ALBUQUERQUE, N.M. (KRQE) – The Albuquerque Public Schools Board will soon be welcoming four new faces. They’re replacing incumbents who chose not to run for re-election. Now, more than half of the district’s board of education is made up of newly-elected officials.
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More than ever, people are paying attention to what school leaders are doing to protect communities during COVID. Newly-elected APS board members are preparing to step into their roles.
Danielle Gonzales was elected to represent District three. She says, “From the moment I decided to run and throughout the campaign, I really focused my efforts on COVID recovery. I always said that was the number one issue for me and by that, that’s really about tending to our students’ social, emotional, and mental health needs.”
Josefina Dominguez is a retired school teacher. As she re-enters education she wants to push for more internship opportunities at schools. She shares, “We have four charter schools who have paid internships and apprenticeships going out to 550 students and that’s the kind of thing I want to see happen in our neighborhood schools.”
Courtney Jackson says she’s bringing a parent’s perspective to the board. She wants to see strategic planning that focuses on curriculum. “I think we’ve shifted away from prioritizing student learning. And that is one thing that I really want to focus on is bringing our literacy and math proficiency rates back up,” Jackson says.
Crystal Tapia Romero has worked in early childhood education for more than 20 years. “There was a lot of buzz going around that many of us were backed by businesses,” says Tapia Romero. She wants to emphasize working with the business community to help create career opportunities for students in the future. “We want to keep our students here, we want to keep our workers here and I think when we partner with the many businesses within our local community then it’s a win-win for everybody.”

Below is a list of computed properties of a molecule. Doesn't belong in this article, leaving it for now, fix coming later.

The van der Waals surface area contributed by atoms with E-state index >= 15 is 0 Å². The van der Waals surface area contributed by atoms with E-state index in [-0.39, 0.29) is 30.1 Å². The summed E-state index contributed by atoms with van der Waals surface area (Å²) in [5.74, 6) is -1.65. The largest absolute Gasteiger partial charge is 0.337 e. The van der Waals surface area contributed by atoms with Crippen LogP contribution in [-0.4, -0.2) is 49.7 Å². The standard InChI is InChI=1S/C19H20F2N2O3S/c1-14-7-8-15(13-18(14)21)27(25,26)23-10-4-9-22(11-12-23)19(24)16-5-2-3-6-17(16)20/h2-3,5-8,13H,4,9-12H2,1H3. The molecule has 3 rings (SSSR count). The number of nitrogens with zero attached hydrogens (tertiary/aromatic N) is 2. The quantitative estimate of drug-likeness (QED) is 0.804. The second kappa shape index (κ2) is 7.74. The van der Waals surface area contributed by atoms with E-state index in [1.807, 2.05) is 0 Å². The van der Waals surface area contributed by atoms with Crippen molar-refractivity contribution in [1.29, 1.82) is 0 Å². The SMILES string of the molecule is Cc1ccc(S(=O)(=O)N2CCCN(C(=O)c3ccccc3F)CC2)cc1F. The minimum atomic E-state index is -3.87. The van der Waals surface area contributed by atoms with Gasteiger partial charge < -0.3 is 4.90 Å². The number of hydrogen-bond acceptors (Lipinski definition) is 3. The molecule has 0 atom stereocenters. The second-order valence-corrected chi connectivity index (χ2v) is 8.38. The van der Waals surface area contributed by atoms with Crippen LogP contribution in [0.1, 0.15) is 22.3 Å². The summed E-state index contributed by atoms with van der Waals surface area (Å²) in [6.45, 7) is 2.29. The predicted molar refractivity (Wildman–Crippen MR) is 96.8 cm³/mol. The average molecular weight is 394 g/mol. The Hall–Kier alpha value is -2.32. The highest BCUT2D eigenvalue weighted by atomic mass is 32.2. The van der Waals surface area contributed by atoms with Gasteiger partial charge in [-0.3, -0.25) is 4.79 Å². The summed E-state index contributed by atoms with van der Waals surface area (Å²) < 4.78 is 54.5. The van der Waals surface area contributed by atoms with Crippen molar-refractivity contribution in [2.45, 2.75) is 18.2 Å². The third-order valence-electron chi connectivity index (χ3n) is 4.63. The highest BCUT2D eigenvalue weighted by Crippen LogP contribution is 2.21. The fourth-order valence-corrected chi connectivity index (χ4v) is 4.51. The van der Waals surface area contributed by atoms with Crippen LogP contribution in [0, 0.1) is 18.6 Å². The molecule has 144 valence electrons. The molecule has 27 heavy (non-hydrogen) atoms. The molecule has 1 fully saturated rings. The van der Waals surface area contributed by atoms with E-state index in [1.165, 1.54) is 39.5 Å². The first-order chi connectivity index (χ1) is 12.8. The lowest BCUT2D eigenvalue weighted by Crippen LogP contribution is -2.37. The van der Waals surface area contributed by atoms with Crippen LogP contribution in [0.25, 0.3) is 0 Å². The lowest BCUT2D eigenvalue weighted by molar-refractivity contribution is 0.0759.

New board members say they also want to tighten up on the school district’s finances. After former APS employee Sheryl Williams Stapleton’s numerous felony charges, board members say they want to gain the trust of families, students, and faculty again.
Tapia Romero explains, “I actually want to dig in and look at that budget. I want to look at every line item and to make sure we’re accountable for every single dollar that’s being spent. That we’re not being reckless, that we’re not just being frivolous with money going in and not having any justification of how it’s going out.”
The four new board members will be sworn in on January 5. This is the first city election voters had the chance to choose who they wanted to see on the APS school board.